The American megachurch and the Christmas prosperity gospel
I am a historian of the prosperity gospel. My dad is a historian of Christmas. Yes, the apple basically fell straight down beside the tree. About this time every year we have something fun to argue about: has Christmas become just another reflection of the North American cult of consumerism? Are believers thrilled about the coming of the Christ child, or simply the gold and frankincense and myrrh?
In a few weeks, millions of Americans will pack the nation’s largest churches to experience a state-of-the-art Christmas spectacular. Gone are the days of simple hymn sings and lit candles. Instead, America’s largest Christian assemblies spend millions of dollars on lavish sight and sound experiences intended to inspire and entertain peaking audiences. Vast choirs, professional lighting, cinematography and intricate choreography with hundreds of participants have become standard fare. Saddleback Church plans to provide its 20,000 members with a 50-foot tree, live reindeer and artificial snow. With so many potential converts in attendance, Christmas services have become liturgical shock-and-awe campaigns.
This display of Christmas cheer seems to reflect the wider cultural investment in a “performative prosperity gospel.” Whether or not churches explicitly teach the prosperity gospel’s message—that faith unleashes heavenly blessings—Christmas seems to do it for them. North American Christians seem most theologically at home with a holiday that heaps presents under the tree and food on the table as a reflection of Emmanuel, God with us.
Christmastime in America’s megachurches is a middle-class utopia. Jesus’ coming rewards the faithful with more than enough, a whole-life prosperity that can be seen as much in the Xbox One under the tree as in the worship at the altar of children’s Christmas pageants. So much the better if your church can assemble a living Christmas tree or a nativity scene that doubles as a petting zoo.
But perhaps this has more to do with what Tewaldi, an Ethiopian refugee member of our evangelical Mennonite church, observed after his first year in Canada: “At this church, I can’t tell the difference between Good Friday and Easter.”
Coming out of the ceremonial richness of his Coptic background, Tewaldi couldn’t feel among us the liturgical lows of the Christian calendar. And so he couldn’t feel the highs either. The flattening effect of North American Protestantism came at a theological price. Without that temporal economy of up and down— sanctified periods of celebration and discipline, light and darkness, feasting and fasting—it was hard to tell spiritual time at all.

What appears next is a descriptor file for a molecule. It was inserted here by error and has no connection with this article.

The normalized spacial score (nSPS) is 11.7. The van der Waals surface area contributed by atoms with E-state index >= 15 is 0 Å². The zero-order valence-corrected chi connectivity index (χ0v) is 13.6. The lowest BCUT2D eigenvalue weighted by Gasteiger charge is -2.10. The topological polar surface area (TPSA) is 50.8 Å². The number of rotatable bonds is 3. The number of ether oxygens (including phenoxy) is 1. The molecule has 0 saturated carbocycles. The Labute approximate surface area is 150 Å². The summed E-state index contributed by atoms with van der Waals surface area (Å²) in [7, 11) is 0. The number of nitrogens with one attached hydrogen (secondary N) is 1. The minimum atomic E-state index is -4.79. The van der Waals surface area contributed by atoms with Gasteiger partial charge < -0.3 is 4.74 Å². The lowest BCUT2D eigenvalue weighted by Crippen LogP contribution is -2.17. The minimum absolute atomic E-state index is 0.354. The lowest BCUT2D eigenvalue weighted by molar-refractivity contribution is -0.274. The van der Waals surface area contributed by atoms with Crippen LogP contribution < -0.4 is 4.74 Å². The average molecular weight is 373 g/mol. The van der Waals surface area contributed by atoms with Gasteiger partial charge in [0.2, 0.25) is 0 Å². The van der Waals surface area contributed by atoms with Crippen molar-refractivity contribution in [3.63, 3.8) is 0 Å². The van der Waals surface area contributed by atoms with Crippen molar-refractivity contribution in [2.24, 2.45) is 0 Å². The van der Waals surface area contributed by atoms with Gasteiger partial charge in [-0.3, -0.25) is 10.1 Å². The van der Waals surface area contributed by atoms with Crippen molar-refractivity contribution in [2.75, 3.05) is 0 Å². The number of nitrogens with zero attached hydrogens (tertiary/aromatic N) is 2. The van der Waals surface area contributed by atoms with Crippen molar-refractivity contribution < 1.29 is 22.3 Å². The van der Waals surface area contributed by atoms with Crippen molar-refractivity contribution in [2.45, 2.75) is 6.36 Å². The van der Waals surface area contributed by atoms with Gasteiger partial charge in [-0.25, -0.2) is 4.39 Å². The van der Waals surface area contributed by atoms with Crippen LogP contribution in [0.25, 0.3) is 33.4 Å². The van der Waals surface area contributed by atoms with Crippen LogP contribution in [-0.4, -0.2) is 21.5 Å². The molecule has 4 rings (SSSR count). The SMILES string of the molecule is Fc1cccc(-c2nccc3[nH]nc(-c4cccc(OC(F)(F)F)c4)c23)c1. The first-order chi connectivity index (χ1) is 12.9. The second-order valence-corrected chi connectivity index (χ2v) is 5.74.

But what I see as a de facto prosperity gospel, my historian father sees as a blessed seasonal byproduct. It has been said that the church showed a great deal of tact in assigning Lent to that time of the year when harvest was a long way off and food was at its scarcest. The same is true with Christmas, which occurred in the pre-industrial world when the harvest had been taken in and the grain was plentiful for fresh bread, heavy cakes and beer. The cattle and pigs must be slaughtered, the fish pens emptied and the grapes fermented. The house brimmed with good things that had to be eaten, a naturally designed festive peak of the year.
And so Christmas comes and Christians seize upon it as a time of liturgical refreshment. In the moment of deepest darkness and barrenness of the landscape, the church fills sanctuaries and home with warm light and greenery and feasting. The prosperity gospel of this time of year slips in as a moment of seasonal opportunity.
The Christmas prosperity gospel may also serve a theological end. In the midst of light and warmth and absurd generosity, the more-than-enoughness of the season offers Protestants an opportunity to experience one of the dazzling highs of the Christian calendar.
Christmas, in one sense, is the story how God lit the darkness. But it took Americans to proclaim it in a laser light display.
Our weekly feature Then and Now harnesses the expertise of American religious historians who care about the cities of God and the cities of humans. It's edited by Edward J. Blum.